Saturday, 11 February 2012

Win Or Lose On The Bill, The NHS Is Still In Danger

Well, we seem to have got the enemy on the run! Like in those stories of the battles of old, their allies are fleeing, their lines are broken, and their household elite have formed a circle round their imperilled leader.
I suppose we’ll see in the next few days if they are prepared to fight to the death for the particular piece of nonsense which is the NHS Bill.

The Labour Party, by contrast, is euphoric. Andy Burnham is a god! Ed must be sleeping easier.
Instead of all that ‘not-so-far-nor-so-fast’ and ‘we-agree-in-principle-but-are-going-to-vote-against-it’ stuff, Labour has at last learned to OPPOSE. The simplicity of simply #dropthebill has won over the public.
Either way now, the ConservativeHome website suggests, Labour wins – either it forces the government into a humiliating withdrawal, or the Tories get the blame for every setback in the NHS from now till 2015.

Caveats
There are flies in the ointment, however.
Burnham seems to have realised (at last) what his shadow cabinet colleagues have not – that opposition is different to being in government. You only need to oppose ... to find fault … to mobilise the opposers. You don’t need to say what you would do instead, because you are not in government and are not (certainly at this stage) going to be called upon to DO anything.

But the Tory rebels are not rebelling because they have come over to our side – they are only furious because of the PR damage #dropthebill is doing to the Tory Party. They are angry with Lansley and Cameron, not with the Bill.
Fraser Nelson in The Spectator yesterday bemoaned Lansley’s hubris, and charged that ‘his inept handling has blackened the name of NHS reform’. Why, asked Nelson, had Lansley not (as Gove in education) simply ‘fit rocket boosters to a very good Labour reform’.

And there’s the rub, of course. Because – despite the simplicity and effectiveness of Burnham’s #dropthebill – Labour could well have fought yet another of those impotent ‘we-agree-in-principle-but-are-going-to-vote-against-it’ campaigns … because Labour, too, believes that the NHS needs reforming.
And – moreover – when the Tories eventually recover their composure and begin to challenge Labour’s position, they are going to reveal that Labour’s stance on the NHS is not all that different to their own.

Because the principle which lay behind most of New Labour’s suggestions for public service reform was the principle of the state as commissioner, rather than as provider, of public services … that the state should PAY for public services, but should contract them out to private providers. This is the process which New Labour started in the NHS – including, catastrophically, PFI – and to which the Tories merely wish to ‘fit rocket boosters’.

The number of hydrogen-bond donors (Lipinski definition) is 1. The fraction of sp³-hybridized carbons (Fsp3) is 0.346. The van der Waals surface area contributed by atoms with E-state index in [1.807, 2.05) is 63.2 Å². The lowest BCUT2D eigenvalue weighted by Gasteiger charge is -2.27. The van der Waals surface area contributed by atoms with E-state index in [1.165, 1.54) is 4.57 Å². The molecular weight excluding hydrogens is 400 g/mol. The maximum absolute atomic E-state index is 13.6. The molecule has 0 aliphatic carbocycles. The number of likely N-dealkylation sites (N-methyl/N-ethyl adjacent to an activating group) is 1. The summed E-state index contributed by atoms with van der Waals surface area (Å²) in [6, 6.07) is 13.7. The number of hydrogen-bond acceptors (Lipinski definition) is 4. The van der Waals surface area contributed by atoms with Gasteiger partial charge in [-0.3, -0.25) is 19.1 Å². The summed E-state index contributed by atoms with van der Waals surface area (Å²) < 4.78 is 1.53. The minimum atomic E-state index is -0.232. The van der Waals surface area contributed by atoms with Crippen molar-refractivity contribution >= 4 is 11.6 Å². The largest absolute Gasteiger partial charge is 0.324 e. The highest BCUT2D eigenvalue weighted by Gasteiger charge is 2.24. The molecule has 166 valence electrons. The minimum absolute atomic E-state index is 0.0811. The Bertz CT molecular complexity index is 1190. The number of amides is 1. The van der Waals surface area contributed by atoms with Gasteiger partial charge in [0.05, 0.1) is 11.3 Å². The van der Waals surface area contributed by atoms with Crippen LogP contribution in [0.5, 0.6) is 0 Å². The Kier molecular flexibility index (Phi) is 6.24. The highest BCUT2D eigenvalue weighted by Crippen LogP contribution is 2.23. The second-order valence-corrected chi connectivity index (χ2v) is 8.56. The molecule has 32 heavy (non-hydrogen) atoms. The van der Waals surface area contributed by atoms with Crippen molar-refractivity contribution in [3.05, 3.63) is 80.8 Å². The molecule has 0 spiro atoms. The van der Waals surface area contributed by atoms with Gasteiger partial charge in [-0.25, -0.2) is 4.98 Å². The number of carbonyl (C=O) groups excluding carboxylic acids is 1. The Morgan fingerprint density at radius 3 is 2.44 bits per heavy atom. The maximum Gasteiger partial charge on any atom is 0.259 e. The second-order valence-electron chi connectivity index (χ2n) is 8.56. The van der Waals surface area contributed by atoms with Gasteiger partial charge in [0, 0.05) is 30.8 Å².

What the Labour leadership who are enjoying their moment of victory need to realise is that the public opponents of this Bill do not want a ‘not-so-far-nor-so-fast’ alternative – they are opposed to the whole principle of ‘commissioning-not-providing’ reform. They want the NHS to be PROVIDED, not just paid for, by the state.

Last week, in PMQs, Cameron made a huge error, which has gone hitherto uncommented.
Pressed by Ed Miliband on the Bill, he lashed out at Labour’s record on the NHS: “we’ve still got private finance initiative agreements where we pay £300 every time someone changes a light bulb”.
Now this is true, and it is outrageous, but the point is that the Tories have pushed on with PFI, and that their NHS Bill would see more, not fewer, ruinous private contract agreements like this where – half-a-dozen years down the line – we will come to realise we were ‘done’ and that we cannot afford to pay them.
The public who are fighting this Bill are doing so because they oppose, not just the detail or the implementation of the Bill, but the whole principle of devolution of services to the private sector. That is the weakness of the Tory Bill – but, ultimately, it is Labour’s weakness too, because I wonder whether Labour’s stance on this is sufficiently different to the Tories’.

Into the Abyss
I started by reporting the suggestion that, on this matter, either way, Labour had won.
I’m going to finish, however, on a much less hopeful note.

Fraser Nelson was furious with Lansley because, as Secretary of State, Lansley could have implemented most of the ‘reforms’ in the Bill without legislation: ‘You can just imagine Cameron shouting at the TV screen: then why didn't you?’

It won’t take the Tories long to catch on to this.
They may decide to press ahead, and force the Bill through.
The danger is, however, that even if they ‘pause’ again, or declare a moratorium, or emasculate, or drop the Bill … they will go ahead and quietly implement its provisions anyway.

Either way we, the people, lose.

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